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that amazing stimulator of human endorphins. (At least for some humans. If you’re reading this you probably are one–try focusing on a goldfinch for a moment next time you get a chance and see what happens.)

Felt like I stood firmly and with joyful awareness on the summit of the year. Hooray! Let the summer begin!

Sunday 18 June 2017. Dark Clouds but No Rain

It was 71 degrees F and cloudy with a 12-mph WSW wind at 6:25 pm as I took Rhododendron out toward south First Street.

Rode south on Race Street, reasonably comfortable though feeling the somberness of the clouds.

Did not stop before Windsor Road except to examine the bike for the source of a light banging sound, but could not make it happen when I got off and spun each wheel independently. It was annoying but didn’t seem to impair the bike’s performance so just rode on.

Stopped at the linden tree on the corner of Race and Windsor.

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Was not sure whether it had not yet fully bloomed or whether it was mostly done blooming, but it didn’t exude the perfume I remember from past years.

Headed into the westerly breeze on Windsor, noticing dark clouds ahead.

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Observed how the diminished light and color pressed on my mood. The expression “like a wet blanket” came to mind.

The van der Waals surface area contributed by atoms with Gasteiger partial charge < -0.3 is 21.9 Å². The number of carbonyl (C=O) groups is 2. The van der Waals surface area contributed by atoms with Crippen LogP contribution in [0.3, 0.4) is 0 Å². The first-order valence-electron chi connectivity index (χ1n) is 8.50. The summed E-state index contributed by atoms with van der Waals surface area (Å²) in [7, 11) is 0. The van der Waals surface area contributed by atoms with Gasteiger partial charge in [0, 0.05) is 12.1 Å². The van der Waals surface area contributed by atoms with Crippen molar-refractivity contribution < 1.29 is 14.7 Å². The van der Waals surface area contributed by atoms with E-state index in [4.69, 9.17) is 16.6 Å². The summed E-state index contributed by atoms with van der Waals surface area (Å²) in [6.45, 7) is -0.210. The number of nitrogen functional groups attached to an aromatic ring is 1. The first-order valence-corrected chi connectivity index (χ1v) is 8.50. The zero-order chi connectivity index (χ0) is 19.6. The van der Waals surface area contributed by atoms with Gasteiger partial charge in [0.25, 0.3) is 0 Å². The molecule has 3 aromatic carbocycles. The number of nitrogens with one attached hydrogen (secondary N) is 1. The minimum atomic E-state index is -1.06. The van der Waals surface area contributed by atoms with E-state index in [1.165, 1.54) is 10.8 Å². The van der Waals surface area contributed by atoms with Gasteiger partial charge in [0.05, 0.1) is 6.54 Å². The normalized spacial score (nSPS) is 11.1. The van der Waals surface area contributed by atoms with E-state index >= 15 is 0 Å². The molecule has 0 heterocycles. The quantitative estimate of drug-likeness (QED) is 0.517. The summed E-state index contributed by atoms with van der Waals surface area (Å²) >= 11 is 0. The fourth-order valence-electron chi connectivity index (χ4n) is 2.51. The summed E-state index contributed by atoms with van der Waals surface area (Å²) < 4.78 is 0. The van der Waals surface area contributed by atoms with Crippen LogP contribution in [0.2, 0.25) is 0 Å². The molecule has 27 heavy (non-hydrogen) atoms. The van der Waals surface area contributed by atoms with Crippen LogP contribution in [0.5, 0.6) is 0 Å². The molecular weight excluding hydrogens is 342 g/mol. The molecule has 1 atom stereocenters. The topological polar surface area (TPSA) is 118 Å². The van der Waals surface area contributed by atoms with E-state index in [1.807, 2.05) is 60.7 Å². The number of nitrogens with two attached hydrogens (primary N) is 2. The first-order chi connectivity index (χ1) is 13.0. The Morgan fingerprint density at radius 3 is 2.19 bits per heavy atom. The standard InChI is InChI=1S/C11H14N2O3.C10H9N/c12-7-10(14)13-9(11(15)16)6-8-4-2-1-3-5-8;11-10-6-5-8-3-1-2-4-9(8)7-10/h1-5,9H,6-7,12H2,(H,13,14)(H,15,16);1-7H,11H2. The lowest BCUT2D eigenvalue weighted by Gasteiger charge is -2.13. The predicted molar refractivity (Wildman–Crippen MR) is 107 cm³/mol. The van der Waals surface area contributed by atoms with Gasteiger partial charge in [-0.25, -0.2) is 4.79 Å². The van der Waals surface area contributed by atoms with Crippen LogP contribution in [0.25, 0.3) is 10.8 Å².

There was some current pain in it (everyone has his or her list!), a little fear that the clouds would deliver discomfort-inducing rain or even electrical danger, but also some broody comfort, a little space to allow that pain before going back to face the slings and arrows that caused it.

Nevertheless decided to limit the ride (oh waste of extra daylight and free time!) to checking the lead plant at the City of Champaign “Prairie Restoration.”

The lead plants were starting to bloom,

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lax stewardship notwithstanding.

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And didn’t notice any plague of beetles, either. There is hope for that place, I think.

Thought again that I was missing a chance to get in good ride, but really felt averse to being far from home in a storm, and was not sure that the banging, knocking sound was not the sign of some kind of trouble with the bike.

Then riding north on First Street happened to look look at my right Keen sandal, which had a plastic knob at the end of loop of the elastic lacing, and saw that it was banging on the bike frame. Mystery solved!

So on the way back stopped at Japan House garden

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Where amazing, durable hellebores contributed to the design of the hosta planting.

Also stopped at the prairie planting on Florida and Orchard, where the summer bloom was beginning to build.

There were post-peak spiderwort

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and Penstemon

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Black-eyed Susan,

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common milkweed, in a big way(!)

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false sunflower, sporting either milkweed or box elder bugs,

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and lovely blue vervain.

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Made it home without getting wet, satisfied enough with the ride.

Saturday 17 June 2017. Lots of New Flowers at Meadowbrook but No Visible Queen of the Prairie

It was 72 degrees under progressively more cloudy skies at 6:05 this morning as I pointed Rhododendron down the driveway, toward the street and Meadowbrook Park.

First, looked at wild roses in my own back yard, which were attracting lots of pollinators.